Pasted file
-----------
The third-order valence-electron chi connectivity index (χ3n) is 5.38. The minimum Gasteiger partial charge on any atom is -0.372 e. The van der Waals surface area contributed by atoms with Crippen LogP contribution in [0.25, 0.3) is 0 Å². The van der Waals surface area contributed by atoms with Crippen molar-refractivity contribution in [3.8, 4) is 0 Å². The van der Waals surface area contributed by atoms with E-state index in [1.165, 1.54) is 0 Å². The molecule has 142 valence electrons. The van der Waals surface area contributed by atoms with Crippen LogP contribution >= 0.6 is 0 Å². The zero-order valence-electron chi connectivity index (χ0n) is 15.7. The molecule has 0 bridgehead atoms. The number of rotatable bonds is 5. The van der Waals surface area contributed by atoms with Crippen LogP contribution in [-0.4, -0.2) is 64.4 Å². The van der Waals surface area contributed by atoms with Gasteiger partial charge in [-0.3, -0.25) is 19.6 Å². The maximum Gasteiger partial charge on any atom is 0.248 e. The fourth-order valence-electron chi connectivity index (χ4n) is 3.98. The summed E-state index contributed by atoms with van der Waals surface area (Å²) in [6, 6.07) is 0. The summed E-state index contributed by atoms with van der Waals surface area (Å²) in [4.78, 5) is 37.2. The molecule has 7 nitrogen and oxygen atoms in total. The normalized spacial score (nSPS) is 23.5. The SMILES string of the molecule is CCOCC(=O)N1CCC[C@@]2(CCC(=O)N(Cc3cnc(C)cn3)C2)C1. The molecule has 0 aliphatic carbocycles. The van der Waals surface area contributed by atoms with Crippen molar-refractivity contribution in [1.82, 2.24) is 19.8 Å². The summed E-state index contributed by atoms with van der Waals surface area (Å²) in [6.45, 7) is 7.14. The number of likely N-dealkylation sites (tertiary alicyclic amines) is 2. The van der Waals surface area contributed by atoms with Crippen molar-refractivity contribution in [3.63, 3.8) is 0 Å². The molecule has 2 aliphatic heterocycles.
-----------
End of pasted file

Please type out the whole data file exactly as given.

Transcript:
The third-order valence-electron chi connectivity index (χ3n) is 5.38. The minimum Gasteiger partial charge on any atom is -0.372 e. The van der Waals surface area contributed by atoms with Crippen LogP contribution in [0.25, 0.3) is 0 Å². The van der Waals surface area contributed by atoms with Crippen molar-refractivity contribution in [3.8, 4) is 0 Å². The van der Waals surface area contributed by atoms with E-state index in [1.165, 1.54) is 0 Å². The molecule has 142 valence electrons. The van der Waals surface area contributed by atoms with Crippen LogP contribution >= 0.6 is 0 Å². The zero-order valence-electron chi connectivity index (χ0n) is 15.7. The molecule has 0 bridgehead atoms. The number of rotatable bonds is 5. The van der Waals surface area contributed by atoms with Crippen LogP contribution in [-0.4, -0.2) is 64.4 Å². The van der Waals surface area contributed by atoms with Gasteiger partial charge in [-0.3, -0.25) is 19.6 Å². The maximum Gasteiger partial charge on any atom is 0.248 e. The fourth-order valence-electron chi connectivity index (χ4n) is 3.98. The summed E-state index contributed by atoms with van der Waals surface area (Å²) in [6, 6.07) is 0. The summed E-state index contributed by atoms with van der Waals surface area (Å²) in [4.78, 5) is 37.2. The molecule has 7 nitrogen and oxygen atoms in total. The normalized spacial score (nSPS) is 23.5. The SMILES string of the molecule is CCOCC(=O)N1CCC[C@@]2(CCC(=O)N(Cc3cnc(C)cn3)C2)C1. The molecule has 0 aliphatic carbocycles. The van der Waals surface area contributed by atoms with Crippen molar-refractivity contribution in [1.82, 2.24) is 19.8 Å². The summed E-state index contributed by atoms with van der Waals surface area (Å²) in [6.45, 7) is 7.14. The number of likely N-dealkylation sites (tertiary alicyclic amines) is 2. The van der Waals surface area contributed by atoms with Crippen molar-refractivity contribution in [3.63, 3.8) is 0 Å². The molecule has 2 aliphatic heterocycles.